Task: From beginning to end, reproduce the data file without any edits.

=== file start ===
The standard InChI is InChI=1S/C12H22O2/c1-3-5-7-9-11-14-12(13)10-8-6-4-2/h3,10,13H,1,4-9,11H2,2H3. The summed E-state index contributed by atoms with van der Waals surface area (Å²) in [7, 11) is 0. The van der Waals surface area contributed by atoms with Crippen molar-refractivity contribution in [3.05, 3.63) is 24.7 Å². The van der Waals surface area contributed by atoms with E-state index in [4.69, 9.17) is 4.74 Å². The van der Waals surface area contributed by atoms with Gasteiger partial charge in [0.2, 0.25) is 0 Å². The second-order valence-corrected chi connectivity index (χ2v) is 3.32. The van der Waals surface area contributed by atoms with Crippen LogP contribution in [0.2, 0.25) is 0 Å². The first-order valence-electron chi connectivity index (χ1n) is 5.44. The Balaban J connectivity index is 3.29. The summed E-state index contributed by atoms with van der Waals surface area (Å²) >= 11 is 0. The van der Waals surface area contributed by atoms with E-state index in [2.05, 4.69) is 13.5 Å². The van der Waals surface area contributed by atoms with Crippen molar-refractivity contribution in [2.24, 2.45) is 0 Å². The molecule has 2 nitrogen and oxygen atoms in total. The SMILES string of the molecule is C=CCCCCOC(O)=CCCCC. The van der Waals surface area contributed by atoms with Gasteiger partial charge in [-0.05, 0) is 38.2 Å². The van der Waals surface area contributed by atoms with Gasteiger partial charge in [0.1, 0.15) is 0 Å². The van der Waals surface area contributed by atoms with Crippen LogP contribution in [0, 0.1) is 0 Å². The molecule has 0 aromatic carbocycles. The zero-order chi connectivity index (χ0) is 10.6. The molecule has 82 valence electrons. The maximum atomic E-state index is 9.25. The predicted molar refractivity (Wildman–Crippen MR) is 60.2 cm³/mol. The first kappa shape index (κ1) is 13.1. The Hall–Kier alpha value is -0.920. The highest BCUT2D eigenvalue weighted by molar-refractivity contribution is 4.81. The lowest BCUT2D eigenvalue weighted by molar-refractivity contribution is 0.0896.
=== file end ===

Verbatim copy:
The standard InChI is InChI=1S/C12H22O2/c1-3-5-7-9-11-14-12(13)10-8-6-4-2/h3,10,13H,1,4-9,11H2,2H3. The summed E-state index contributed by atoms with van der Waals surface area (Å²) in [7, 11) is 0. The van der Waals surface area contributed by atoms with Crippen molar-refractivity contribution in [3.05, 3.63) is 24.7 Å². The van der Waals surface area contributed by atoms with E-state index in [4.69, 9.17) is 4.74 Å². The van der Waals surface area contributed by atoms with Gasteiger partial charge in [0.2, 0.25) is 0 Å². The second-order valence-corrected chi connectivity index (χ2v) is 3.32. The van der Waals surface area contributed by atoms with Crippen LogP contribution in [0.2, 0.25) is 0 Å². The first-order valence-electron chi connectivity index (χ1n) is 5.44. The Balaban J connectivity index is 3.29. The summed E-state index contributed by atoms with van der Waals surface area (Å²) >= 11 is 0. The van der Waals surface area contributed by atoms with E-state index in [2.05, 4.69) is 13.5 Å². The van der Waals surface area contributed by atoms with Crippen molar-refractivity contribution in [2.24, 2.45) is 0 Å². The molecule has 2 nitrogen and oxygen atoms in total. The SMILES string of the molecule is C=CCCCCOC(O)=CCCCC. The van der Waals surface area contributed by atoms with Gasteiger partial charge in [-0.05, 0) is 38.2 Å². The van der Waals surface area contributed by atoms with Gasteiger partial charge in [0.1, 0.15) is 0 Å². The van der Waals surface area contributed by atoms with Crippen LogP contribution in [0, 0.1) is 0 Å². The molecule has 0 aromatic carbocycles. The zero-order chi connectivity index (χ0) is 10.6. The molecule has 82 valence electrons. The maximum atomic E-state index is 9.25. The predicted molar refractivity (Wildman–Crippen MR) is 60.2 cm³/mol. The first kappa shape index (κ1) is 13.1. The Hall–Kier alpha value is -0.920. The highest BCUT2D eigenvalue weighted by molar-refractivity contribution is 4.81. The lowest BCUT2D eigenvalue weighted by molar-refractivity contribution is 0.0896.